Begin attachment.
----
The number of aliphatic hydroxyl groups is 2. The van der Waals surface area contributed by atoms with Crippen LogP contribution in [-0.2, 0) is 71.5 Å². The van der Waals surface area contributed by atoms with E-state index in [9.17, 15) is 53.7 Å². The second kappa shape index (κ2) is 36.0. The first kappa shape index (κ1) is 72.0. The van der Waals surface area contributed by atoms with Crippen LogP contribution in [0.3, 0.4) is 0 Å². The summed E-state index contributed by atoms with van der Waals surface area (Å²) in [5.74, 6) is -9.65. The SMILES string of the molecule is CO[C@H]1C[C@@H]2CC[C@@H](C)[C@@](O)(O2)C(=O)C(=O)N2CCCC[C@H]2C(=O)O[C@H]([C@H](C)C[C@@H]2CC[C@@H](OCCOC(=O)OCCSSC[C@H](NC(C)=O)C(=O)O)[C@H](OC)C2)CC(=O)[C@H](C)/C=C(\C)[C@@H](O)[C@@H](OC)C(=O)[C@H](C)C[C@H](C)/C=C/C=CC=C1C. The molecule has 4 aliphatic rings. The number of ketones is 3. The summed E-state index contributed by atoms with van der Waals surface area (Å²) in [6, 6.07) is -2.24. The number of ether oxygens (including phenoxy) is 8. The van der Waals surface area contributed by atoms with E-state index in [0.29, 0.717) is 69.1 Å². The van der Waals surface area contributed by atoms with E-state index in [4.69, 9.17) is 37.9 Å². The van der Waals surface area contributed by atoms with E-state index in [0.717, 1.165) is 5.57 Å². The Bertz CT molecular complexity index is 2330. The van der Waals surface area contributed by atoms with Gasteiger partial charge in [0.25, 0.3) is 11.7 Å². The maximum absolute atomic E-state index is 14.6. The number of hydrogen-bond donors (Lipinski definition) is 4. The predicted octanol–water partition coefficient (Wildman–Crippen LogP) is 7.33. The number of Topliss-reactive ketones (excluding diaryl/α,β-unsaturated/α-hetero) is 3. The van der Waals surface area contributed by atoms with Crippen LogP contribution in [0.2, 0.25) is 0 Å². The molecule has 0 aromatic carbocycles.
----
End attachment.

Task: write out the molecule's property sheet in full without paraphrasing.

The number of aliphatic hydroxyl groups is 2. The van der Waals surface area contributed by atoms with Crippen LogP contribution in [-0.2, 0) is 71.5 Å². The van der Waals surface area contributed by atoms with E-state index in [9.17, 15) is 53.7 Å². The second kappa shape index (κ2) is 36.0. The first kappa shape index (κ1) is 72.0. The van der Waals surface area contributed by atoms with Crippen LogP contribution in [0.3, 0.4) is 0 Å². The summed E-state index contributed by atoms with van der Waals surface area (Å²) in [5.74, 6) is -9.65. The SMILES string of the molecule is CO[C@H]1C[C@@H]2CC[C@@H](C)[C@@](O)(O2)C(=O)C(=O)N2CCCC[C@H]2C(=O)O[C@H]([C@H](C)C[C@@H]2CC[C@@H](OCCOC(=O)OCCSSC[C@H](NC(C)=O)C(=O)O)[C@H](OC)C2)CC(=O)[C@H](C)/C=C(\C)[C@@H](O)[C@@H](OC)C(=O)[C@H](C)C[C@H](C)/C=C/C=CC=C1C. The molecule has 4 aliphatic rings. The number of ketones is 3. The summed E-state index contributed by atoms with van der Waals surface area (Å²) in [6, 6.07) is -2.24. The number of ether oxygens (including phenoxy) is 8. The van der Waals surface area contributed by atoms with E-state index in [0.29, 0.717) is 69.1 Å². The van der Waals surface area contributed by atoms with E-state index in [4.69, 9.17) is 37.9 Å². The van der Waals surface area contributed by atoms with E-state index in [0.717, 1.165) is 5.57 Å². The Bertz CT molecular complexity index is 2330. The van der Waals surface area contributed by atoms with Gasteiger partial charge in [0.25, 0.3) is 11.7 Å². The maximum absolute atomic E-state index is 14.6. The number of hydrogen-bond donors (Lipinski definition) is 4. The predicted octanol–water partition coefficient (Wildman–Crippen LogP) is 7.33. The number of Topliss-reactive ketones (excluding diaryl/α,β-unsaturated/α-hetero) is 3. The van der Waals surface area contributed by atoms with Crippen LogP contribution in [0.2, 0.25) is 0 Å². The molecule has 0 aromatic carbocycles.